One day back when my brother and I were kids, we randomly caught on TV the act of a black comedian, who was riffing on an older relative — one with, as adults we now understand, symptoms of menopause — who constantly complained of being hot. In his singsongy mimic, he would exclaim over and over: “Is the heat on? ‘Cause it sho is hot!” Now, for whatever reason, our juvenile little brains found this hilarious. And over the years, while we have forgotten the comedian’s name, we randomly, and usually without any any cause whatsoever, ask each other during phone calls, or as subject lines to e-mails: “Is the heat on?” There is no response. We just laugh stupidly together at our inside joke. Just chalk it up to one of those strange sibling things.
One of the more popular things I was asked when people found out I was moving to the UAE was, Isn’t it hot there? (This from people already living in Texas where summer is known, to quote friend ET, as “nuclear hellfire.”)
When I first got here in December, the weather was glorious. While folks in Texas were concentrating on layering and dealing with ice storms, I had warm sunny days, and nights just cool enough to warrant a sweater. And it stayed quite pleasant until April. But since then, yes, it is hot. It’s been pretty much over 100 degrees since early May, low 80s at night. Not pleasant. The worst days were in May when the mercury regularly reached 110 or more . The highest recorded temp so far, at least according to the government, was 116.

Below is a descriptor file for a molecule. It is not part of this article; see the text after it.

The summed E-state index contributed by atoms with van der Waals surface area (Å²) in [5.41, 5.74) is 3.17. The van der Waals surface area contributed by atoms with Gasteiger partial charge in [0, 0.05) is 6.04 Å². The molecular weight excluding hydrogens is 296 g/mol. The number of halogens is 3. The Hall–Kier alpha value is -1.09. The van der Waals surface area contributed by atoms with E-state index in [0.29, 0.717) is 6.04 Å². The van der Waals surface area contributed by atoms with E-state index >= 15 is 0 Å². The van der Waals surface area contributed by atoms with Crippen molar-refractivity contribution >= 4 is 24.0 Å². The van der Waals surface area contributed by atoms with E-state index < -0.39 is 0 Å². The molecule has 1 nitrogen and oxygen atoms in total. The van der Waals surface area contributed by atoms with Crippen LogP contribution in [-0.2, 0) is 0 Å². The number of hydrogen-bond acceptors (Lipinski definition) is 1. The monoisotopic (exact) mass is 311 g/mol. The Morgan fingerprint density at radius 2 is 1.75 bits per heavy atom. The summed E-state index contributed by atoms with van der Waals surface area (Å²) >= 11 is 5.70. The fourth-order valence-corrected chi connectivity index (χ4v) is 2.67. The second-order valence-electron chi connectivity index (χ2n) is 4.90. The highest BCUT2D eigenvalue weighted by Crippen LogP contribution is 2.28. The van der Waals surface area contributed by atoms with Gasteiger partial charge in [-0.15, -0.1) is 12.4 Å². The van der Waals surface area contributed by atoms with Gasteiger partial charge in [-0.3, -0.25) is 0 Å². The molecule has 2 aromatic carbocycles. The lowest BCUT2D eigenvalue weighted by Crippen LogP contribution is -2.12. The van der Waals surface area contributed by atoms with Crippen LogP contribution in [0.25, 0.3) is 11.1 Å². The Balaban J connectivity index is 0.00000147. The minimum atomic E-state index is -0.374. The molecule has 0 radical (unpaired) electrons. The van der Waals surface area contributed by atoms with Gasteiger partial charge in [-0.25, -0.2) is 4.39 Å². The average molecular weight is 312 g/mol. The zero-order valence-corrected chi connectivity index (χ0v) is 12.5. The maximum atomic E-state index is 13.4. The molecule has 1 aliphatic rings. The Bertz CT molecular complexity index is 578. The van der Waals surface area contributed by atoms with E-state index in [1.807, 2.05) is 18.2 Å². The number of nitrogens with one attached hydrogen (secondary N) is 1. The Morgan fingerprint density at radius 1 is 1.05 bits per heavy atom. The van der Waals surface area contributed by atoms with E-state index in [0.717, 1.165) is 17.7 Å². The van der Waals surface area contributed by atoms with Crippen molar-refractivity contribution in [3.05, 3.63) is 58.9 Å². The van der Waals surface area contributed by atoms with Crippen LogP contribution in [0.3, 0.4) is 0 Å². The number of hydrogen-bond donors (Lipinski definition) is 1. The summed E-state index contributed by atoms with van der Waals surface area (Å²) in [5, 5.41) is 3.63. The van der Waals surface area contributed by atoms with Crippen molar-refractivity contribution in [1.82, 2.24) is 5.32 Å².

Still, on most days the heat ain’t all that different from Big D. (It’s more humid here, but this just reminds me of Houston, where I grew up.) I act mostly the way I did back home: crack the car windows a little, exercise before the sun rises, try not to be outside during the day. I’ve learned not to leave home without a water bottle since gas stations are much less frequent along the highway than at home. I’ve come to terms that al fresco dining is out of the question until maybe October.
More than the heat, it’s the dust that gets to me. And living in the desert, this is something that gets to me every day. A few weeks ago, there was a sandstorm that raged for the better part of a week. The ground, the sky, everything was a dull tan. Visibility was at a minimum. Even the high-rises across the highway in the Marina were pretty well obscured. My paper reported that two billion — billion! — tons of dust were moving across the Arabian peninsula over those days. Yeow. This is what billions of tons of dust look like: (picture taken during the day)
The sky is never really clear around here. The few times I catch a glimpse of truly blue skies and Simpsons clouds is a rare treat. That’s life in the desert, I suppose. But it does mess with my eyes, which are usually irritated and sticky feeling. I know, it sounds attractive. I’ve been told regular doses of saline solution helps. In the meantime, I’ll be counting down the days until winter.